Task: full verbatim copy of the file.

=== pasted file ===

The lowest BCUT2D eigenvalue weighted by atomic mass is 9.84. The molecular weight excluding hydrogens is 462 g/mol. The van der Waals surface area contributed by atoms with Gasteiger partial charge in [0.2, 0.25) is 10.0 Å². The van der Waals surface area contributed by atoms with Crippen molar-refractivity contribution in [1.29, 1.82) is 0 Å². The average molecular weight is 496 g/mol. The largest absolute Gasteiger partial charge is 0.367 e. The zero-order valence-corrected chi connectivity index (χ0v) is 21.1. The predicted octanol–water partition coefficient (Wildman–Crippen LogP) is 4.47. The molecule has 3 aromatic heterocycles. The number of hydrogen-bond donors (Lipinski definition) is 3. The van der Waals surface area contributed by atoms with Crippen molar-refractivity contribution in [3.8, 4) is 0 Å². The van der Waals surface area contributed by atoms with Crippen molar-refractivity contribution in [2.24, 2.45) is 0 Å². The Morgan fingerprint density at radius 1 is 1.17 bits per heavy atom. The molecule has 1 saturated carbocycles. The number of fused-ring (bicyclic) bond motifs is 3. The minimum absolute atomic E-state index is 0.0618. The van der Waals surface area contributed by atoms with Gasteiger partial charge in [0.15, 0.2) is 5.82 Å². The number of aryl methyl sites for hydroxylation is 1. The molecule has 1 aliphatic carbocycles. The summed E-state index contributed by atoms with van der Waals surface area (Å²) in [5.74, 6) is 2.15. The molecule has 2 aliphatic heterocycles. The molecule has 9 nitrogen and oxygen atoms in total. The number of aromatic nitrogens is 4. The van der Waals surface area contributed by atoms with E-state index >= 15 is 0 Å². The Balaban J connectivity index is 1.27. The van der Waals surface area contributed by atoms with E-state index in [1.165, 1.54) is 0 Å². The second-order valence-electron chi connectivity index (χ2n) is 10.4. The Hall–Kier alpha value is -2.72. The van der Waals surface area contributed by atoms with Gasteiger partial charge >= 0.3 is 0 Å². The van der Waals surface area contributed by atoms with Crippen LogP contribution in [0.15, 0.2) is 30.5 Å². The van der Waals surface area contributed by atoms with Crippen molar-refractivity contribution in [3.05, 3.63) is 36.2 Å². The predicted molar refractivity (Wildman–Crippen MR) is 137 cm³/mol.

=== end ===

The lowest BCUT2D eigenvalue weighted by atomic mass is 9.84. The molecular weight excluding hydrogens is 462 g/mol. The van der Waals surface area contributed by atoms with Gasteiger partial charge in [0.2, 0.25) is 10.0 Å². The van der Waals surface area contributed by atoms with Crippen molar-refractivity contribution in [1.29, 1.82) is 0 Å². The average molecular weight is 496 g/mol. The largest absolute Gasteiger partial charge is 0.367 e. The zero-order valence-corrected chi connectivity index (χ0v) is 21.1. The predicted octanol–water partition coefficient (Wildman–Crippen LogP) is 4.47. The molecule has 3 aromatic heterocycles. The number of hydrogen-bond donors (Lipinski definition) is 3. The van der Waals surface area contributed by atoms with Crippen molar-refractivity contribution in [3.8, 4) is 0 Å². The van der Waals surface area contributed by atoms with Crippen molar-refractivity contribution in [2.24, 2.45) is 0 Å². The Morgan fingerprint density at radius 1 is 1.17 bits per heavy atom. The molecule has 1 saturated carbocycles. The number of fused-ring (bicyclic) bond motifs is 3. The minimum absolute atomic E-state index is 0.0618. The van der Waals surface area contributed by atoms with Gasteiger partial charge in [0.15, 0.2) is 5.82 Å². The number of aryl methyl sites for hydroxylation is 1. The molecule has 1 aliphatic carbocycles. The summed E-state index contributed by atoms with van der Waals surface area (Å²) in [5.74, 6) is 2.15. The molecule has 2 aliphatic heterocycles. The molecule has 9 nitrogen and oxygen atoms in total. The number of aromatic nitrogens is 4. The van der Waals surface area contributed by atoms with E-state index >= 15 is 0 Å². The Balaban J connectivity index is 1.27. The van der Waals surface area contributed by atoms with E-state index in [1.165, 1.54) is 0 Å². The second-order valence-electron chi connectivity index (χ2n) is 10.4. The Hall–Kier alpha value is -2.72. The van der Waals surface area contributed by atoms with Gasteiger partial charge >= 0.3 is 0 Å². The van der Waals surface area contributed by atoms with Crippen LogP contribution in [0.15, 0.2) is 30.5 Å². The van der Waals surface area contributed by atoms with Crippen molar-refractivity contribution in [3.05, 3.63) is 36.2 Å². The predicted molar refractivity (Wildman–Crippen MR) is 137 cm³/mol.